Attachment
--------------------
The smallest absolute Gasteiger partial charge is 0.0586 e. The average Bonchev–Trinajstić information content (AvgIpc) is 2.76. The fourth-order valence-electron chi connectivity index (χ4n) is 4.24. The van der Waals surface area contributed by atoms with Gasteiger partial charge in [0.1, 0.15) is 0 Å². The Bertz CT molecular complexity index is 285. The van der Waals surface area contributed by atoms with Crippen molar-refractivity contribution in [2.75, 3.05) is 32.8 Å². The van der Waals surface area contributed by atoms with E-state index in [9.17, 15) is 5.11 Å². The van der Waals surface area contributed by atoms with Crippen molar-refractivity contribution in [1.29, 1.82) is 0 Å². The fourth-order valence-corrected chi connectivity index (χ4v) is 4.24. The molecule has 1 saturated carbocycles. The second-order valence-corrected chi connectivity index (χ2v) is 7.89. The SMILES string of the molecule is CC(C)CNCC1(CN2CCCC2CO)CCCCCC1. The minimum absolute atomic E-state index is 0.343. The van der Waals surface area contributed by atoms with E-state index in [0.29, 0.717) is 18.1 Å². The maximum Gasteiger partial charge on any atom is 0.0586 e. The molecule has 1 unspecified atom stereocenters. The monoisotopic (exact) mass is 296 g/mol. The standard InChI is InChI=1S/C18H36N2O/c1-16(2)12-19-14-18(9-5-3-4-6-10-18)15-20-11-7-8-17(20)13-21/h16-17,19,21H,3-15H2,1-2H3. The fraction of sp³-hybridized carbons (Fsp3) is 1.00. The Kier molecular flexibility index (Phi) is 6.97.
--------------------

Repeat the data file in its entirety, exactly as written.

The smallest absolute Gasteiger partial charge is 0.0586 e. The average Bonchev–Trinajstić information content (AvgIpc) is 2.76. The fourth-order valence-electron chi connectivity index (χ4n) is 4.24. The van der Waals surface area contributed by atoms with Gasteiger partial charge in [0.1, 0.15) is 0 Å². The Bertz CT molecular complexity index is 285. The van der Waals surface area contributed by atoms with Crippen molar-refractivity contribution in [2.75, 3.05) is 32.8 Å². The van der Waals surface area contributed by atoms with E-state index in [9.17, 15) is 5.11 Å². The van der Waals surface area contributed by atoms with Crippen molar-refractivity contribution in [1.29, 1.82) is 0 Å². The fourth-order valence-corrected chi connectivity index (χ4v) is 4.24. The molecule has 1 saturated carbocycles. The second-order valence-corrected chi connectivity index (χ2v) is 7.89. The SMILES string of the molecule is CC(C)CNCC1(CN2CCCC2CO)CCCCCC1. The minimum absolute atomic E-state index is 0.343. The van der Waals surface area contributed by atoms with E-state index in [0.29, 0.717) is 18.1 Å². The maximum Gasteiger partial charge on any atom is 0.0586 e. The molecule has 1 unspecified atom stereocenters. The monoisotopic (exact) mass is 296 g/mol. The standard InChI is InChI=1S/C18H36N2O/c1-16(2)12-19-14-18(9-5-3-4-6-10-18)15-20-11-7-8-17(20)13-21/h16-17,19,21H,3-15H2,1-2H3. The fraction of sp³-hybridized carbons (Fsp3) is 1.00. The Kier molecular flexibility index (Phi) is 6.97.